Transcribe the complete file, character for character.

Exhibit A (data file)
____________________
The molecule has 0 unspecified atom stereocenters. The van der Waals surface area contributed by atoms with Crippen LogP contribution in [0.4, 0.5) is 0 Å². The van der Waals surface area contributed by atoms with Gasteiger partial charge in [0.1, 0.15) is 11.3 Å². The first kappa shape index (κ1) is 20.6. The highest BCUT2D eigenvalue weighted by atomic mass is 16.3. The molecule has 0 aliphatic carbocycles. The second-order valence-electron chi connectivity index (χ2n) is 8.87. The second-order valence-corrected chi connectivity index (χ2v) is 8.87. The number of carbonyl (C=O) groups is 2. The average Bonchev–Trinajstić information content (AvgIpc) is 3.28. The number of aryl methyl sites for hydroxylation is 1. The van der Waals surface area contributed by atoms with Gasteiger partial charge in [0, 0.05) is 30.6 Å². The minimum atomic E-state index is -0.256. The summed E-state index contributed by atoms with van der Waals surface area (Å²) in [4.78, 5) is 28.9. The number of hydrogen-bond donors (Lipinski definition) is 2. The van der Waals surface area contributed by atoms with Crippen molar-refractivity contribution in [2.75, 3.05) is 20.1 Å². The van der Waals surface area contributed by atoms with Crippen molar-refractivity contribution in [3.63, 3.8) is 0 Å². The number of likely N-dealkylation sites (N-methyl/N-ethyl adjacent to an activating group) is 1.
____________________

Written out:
The molecule has 0 unspecified atom stereocenters. The van der Waals surface area contributed by atoms with Crippen LogP contribution in [0.4, 0.5) is 0 Å². The van der Waals surface area contributed by atoms with Gasteiger partial charge in [0.1, 0.15) is 11.3 Å². The first kappa shape index (κ1) is 20.6. The highest BCUT2D eigenvalue weighted by atomic mass is 16.3. The molecule has 0 aliphatic carbocycles. The second-order valence-electron chi connectivity index (χ2n) is 8.87. The second-order valence-corrected chi connectivity index (χ2v) is 8.87. The number of carbonyl (C=O) groups is 2. The average Bonchev–Trinajstić information content (AvgIpc) is 3.28. The number of aryl methyl sites for hydroxylation is 1. The van der Waals surface area contributed by atoms with Gasteiger partial charge in [0, 0.05) is 30.6 Å². The minimum atomic E-state index is -0.256. The summed E-state index contributed by atoms with van der Waals surface area (Å²) in [4.78, 5) is 28.9. The number of hydrogen-bond donors (Lipinski definition) is 2. The van der Waals surface area contributed by atoms with Crippen molar-refractivity contribution in [2.75, 3.05) is 20.1 Å². The van der Waals surface area contributed by atoms with Crippen molar-refractivity contribution in [3.63, 3.8) is 0 Å². The number of likely N-dealkylation sites (N-methyl/N-ethyl adjacent to an activating group) is 1.